The state allows you to work while receiving benefits. For example, you may file a claim for benefits if your employer significantly reduces your wages (if you are otherwise eligible). You may also file if your employer dismissed you but you kept a part-time job elsewhere.
You may earn up to 30% of your WBA before you will see your benefits reduced. The state will reduce your benefits dollar-for-dollar any amount above that 30% threshold.
Reductions in benefit payments
There are other factors that may affect the WBA each time to request a biweekly payment. They include:
- Child support payments owed (requires a court or administrative order)
- Pensions paid by a base-period employer
- Holiday or Vacation Pay (usually occurs upon the initial payment)
- Whether you choose to have the 10% tax deduction applied to your WBA
Pennsylvania law requires the state to reduce all benefit payments if the Unemployment Compensation Trust Fund falls below a certain level. The rule became effective in 2013. With the current fund under audit, disruptions or reductions may continue. The reduction is 1.7% of the WBA after all other deductions have been taken, if any.
Reasons for Denials of Benefits
The OUC will deny benefits if you fail to meet the wage earnings requirements. You will have the opportunity to request a redetermination of your base period wages after you receive the Notice of Financial Determination.
If you do meet the earnings requirement, the OUC will conduct an investigation into your separation from work. Issues regarding separation are the most frequent causes of a denial of benefits.
If your actions or decisions caused your separation from work, the state will deny benefits.
If you quit your job without a good cause connected to the work, the state will deny benefits. You may quit because you could not get transportation to work (and your workplace location did not change). This is not a good cause because getting to work is your responsibility. You may quit because you could not get childcare for a school age child. This is a difficult situation, but the cause for quitting is not because of something your employer did or failed to do.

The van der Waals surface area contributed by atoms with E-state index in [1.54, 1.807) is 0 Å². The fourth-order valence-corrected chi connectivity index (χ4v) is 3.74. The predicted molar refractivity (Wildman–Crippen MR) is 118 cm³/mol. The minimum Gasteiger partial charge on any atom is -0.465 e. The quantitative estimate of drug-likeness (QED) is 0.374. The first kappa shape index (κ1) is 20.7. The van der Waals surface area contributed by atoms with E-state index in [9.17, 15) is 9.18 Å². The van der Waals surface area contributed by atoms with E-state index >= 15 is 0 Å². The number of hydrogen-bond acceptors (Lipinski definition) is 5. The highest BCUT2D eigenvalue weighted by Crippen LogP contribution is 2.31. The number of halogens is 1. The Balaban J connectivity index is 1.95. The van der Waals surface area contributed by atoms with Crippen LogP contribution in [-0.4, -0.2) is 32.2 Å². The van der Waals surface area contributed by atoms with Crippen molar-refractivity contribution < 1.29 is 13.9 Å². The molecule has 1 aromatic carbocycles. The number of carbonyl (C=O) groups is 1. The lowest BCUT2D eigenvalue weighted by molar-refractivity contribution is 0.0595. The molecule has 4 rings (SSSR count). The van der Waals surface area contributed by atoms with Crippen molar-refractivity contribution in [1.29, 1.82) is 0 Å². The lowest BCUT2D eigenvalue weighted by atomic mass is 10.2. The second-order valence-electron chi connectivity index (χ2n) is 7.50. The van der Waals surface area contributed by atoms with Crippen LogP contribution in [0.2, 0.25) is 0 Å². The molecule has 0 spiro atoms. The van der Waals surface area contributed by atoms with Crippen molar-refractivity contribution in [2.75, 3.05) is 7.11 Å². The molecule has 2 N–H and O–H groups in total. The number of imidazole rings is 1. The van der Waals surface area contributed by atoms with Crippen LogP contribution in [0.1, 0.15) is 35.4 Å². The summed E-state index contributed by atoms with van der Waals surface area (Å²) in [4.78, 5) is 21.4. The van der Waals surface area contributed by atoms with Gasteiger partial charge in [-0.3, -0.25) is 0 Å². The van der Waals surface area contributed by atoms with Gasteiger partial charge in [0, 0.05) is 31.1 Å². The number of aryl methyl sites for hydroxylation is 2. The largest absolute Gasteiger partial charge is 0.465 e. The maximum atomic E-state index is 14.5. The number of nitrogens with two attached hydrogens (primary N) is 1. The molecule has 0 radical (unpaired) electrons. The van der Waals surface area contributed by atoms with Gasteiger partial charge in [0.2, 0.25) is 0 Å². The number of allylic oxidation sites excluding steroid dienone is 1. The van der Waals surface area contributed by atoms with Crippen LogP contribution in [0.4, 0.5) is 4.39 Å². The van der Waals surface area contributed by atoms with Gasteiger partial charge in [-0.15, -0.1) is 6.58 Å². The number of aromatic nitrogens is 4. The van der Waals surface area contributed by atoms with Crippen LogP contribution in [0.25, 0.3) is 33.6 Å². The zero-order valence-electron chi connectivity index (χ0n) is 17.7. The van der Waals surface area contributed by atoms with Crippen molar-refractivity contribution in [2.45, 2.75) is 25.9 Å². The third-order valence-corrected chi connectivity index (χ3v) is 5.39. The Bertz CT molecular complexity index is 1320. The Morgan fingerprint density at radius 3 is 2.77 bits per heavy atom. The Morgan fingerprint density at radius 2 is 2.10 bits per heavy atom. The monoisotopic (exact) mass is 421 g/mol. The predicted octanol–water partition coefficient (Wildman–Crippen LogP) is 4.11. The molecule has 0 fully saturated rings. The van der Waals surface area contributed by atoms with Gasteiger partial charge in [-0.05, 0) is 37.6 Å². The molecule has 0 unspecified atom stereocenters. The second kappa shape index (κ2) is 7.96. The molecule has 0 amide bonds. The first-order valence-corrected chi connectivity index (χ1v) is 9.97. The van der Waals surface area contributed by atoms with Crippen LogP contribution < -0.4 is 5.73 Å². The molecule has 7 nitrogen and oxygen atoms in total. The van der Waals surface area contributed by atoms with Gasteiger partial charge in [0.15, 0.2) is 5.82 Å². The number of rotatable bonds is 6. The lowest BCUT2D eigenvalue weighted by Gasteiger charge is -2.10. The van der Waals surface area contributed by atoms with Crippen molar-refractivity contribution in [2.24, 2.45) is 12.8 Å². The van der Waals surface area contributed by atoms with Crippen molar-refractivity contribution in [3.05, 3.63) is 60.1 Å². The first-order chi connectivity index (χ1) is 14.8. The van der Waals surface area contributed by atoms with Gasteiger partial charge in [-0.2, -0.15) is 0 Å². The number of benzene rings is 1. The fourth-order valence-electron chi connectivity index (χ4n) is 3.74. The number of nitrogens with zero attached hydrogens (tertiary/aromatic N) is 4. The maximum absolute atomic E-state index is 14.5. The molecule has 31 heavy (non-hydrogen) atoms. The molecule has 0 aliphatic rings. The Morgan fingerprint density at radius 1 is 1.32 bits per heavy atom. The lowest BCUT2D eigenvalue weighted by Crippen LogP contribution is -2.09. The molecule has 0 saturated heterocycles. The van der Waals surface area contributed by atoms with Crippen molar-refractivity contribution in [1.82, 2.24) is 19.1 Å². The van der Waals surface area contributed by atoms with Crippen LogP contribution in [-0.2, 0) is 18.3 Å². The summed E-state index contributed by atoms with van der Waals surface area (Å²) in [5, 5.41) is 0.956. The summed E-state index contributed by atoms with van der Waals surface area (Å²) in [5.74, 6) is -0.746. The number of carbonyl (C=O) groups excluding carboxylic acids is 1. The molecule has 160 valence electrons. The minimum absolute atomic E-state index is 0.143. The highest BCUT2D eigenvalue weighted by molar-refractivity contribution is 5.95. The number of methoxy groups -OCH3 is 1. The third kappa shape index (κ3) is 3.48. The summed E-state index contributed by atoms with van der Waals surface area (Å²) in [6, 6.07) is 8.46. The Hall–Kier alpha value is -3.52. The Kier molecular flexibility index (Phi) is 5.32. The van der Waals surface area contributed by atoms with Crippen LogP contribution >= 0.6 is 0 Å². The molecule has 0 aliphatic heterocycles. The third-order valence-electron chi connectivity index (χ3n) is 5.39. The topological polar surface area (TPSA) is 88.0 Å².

If you are dismissed from your job because of a repeated violation of your employer’s policy, the state will deny benefits, especially if your employer gave you warnings regarding your conduct. Sometimes, a one-time violation of an employer’s policy may be disqualifying. Any conduct considered to show a disregard for the employer’s interests might be considered “misconduct connected to work.”
Some issues that could disqualify you from receiving benefits may not be related to the wage requirement or separation. If you are unable or unavailable to work, you may be disqualified. If you quit looking for work while you are receiving benefits, the OUC may discontinue payments.
Quit and Still Eligible
While quits are normally disqualifying, if the OUC finds you quit for a good cause, you may still be eligible to receive benefits. Your employer will have done something or failed to do something to leave you with no other choice but to leave work. Examples of this “constructive discharge” include:
The workplace moved too far to make it reasonable for you to attend work
Your employer failed to address serious safety concerns after you or others made them aware
You were asked to work without pay for a significant period
You were subject to harassment
You will have to show that you made a good faith effort to remedy the situation and keep your job.
In certain circumstances, matters not directly related to work may be a “good cause” to quit. For example, a good cause to quit would be that you had to leave home because of a domestic violence situation.
Fired and Still Eligible
In some circumstances, you may be able to show that you were fired but the reason you were fired did not amount to “misconduct connected to your work.” Being fired for a one-time violation of a policy, a mistake in judgement that doesn’t suggest recklessness or the inability to perform your duties are not likely to be judged as misconduct.
What Happens When the State Denies Benefits
You may appeal any decision issued by the OUC. You will receive information on how to file the appeal with your Notice of Determination. You will have 15 days from the mailing date of the notice in which to file the appeal.
If you are denied benefits, please visit our section on appealing benefits decision in Pennsylvania.
Get information on filing a claim directly from the OUC web pages.
Read the laws that control the Unemployment Compensation system.
Stay updated on the UC fund audit and efforts to remedy the problems with local media.